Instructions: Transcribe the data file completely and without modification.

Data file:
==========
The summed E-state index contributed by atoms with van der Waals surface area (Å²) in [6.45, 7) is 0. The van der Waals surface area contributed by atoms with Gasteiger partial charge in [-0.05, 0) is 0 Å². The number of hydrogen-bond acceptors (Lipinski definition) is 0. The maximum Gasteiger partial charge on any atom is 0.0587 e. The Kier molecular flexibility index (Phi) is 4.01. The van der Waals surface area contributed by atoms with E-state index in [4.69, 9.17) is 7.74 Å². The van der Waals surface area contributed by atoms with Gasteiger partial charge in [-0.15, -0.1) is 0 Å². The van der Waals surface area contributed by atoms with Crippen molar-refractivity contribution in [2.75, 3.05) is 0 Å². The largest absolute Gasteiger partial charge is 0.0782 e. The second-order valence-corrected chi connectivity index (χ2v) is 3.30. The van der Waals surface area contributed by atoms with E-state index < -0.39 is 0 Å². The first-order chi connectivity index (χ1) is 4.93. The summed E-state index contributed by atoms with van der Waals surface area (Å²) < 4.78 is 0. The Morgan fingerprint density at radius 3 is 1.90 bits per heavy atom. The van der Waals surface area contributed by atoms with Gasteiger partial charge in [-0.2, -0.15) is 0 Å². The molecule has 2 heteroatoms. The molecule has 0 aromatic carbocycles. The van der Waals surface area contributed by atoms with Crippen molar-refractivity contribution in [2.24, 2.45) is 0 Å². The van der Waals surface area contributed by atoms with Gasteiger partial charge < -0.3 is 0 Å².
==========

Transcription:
The summed E-state index contributed by atoms with van der Waals surface area (Å²) in [6.45, 7) is 0. The van der Waals surface area contributed by atoms with Gasteiger partial charge in [-0.05, 0) is 0 Å². The number of hydrogen-bond acceptors (Lipinski definition) is 0. The maximum Gasteiger partial charge on any atom is 0.0587 e. The Kier molecular flexibility index (Phi) is 4.01. The van der Waals surface area contributed by atoms with E-state index in [4.69, 9.17) is 7.74 Å². The van der Waals surface area contributed by atoms with Gasteiger partial charge in [-0.15, -0.1) is 0 Å². The van der Waals surface area contributed by atoms with Crippen molar-refractivity contribution in [2.75, 3.05) is 0 Å². The largest absolute Gasteiger partial charge is 0.0782 e. The second-order valence-corrected chi connectivity index (χ2v) is 3.30. The van der Waals surface area contributed by atoms with E-state index < -0.39 is 0 Å². The first-order chi connectivity index (χ1) is 4.93. The summed E-state index contributed by atoms with van der Waals surface area (Å²) < 4.78 is 0. The Morgan fingerprint density at radius 3 is 1.90 bits per heavy atom. The van der Waals surface area contributed by atoms with Gasteiger partial charge in [-0.2, -0.15) is 0 Å². The molecule has 2 heteroatoms. The molecule has 0 aromatic carbocycles. The van der Waals surface area contributed by atoms with Crippen molar-refractivity contribution in [2.24, 2.45) is 0 Å². The van der Waals surface area contributed by atoms with Gasteiger partial charge < -0.3 is 0 Å².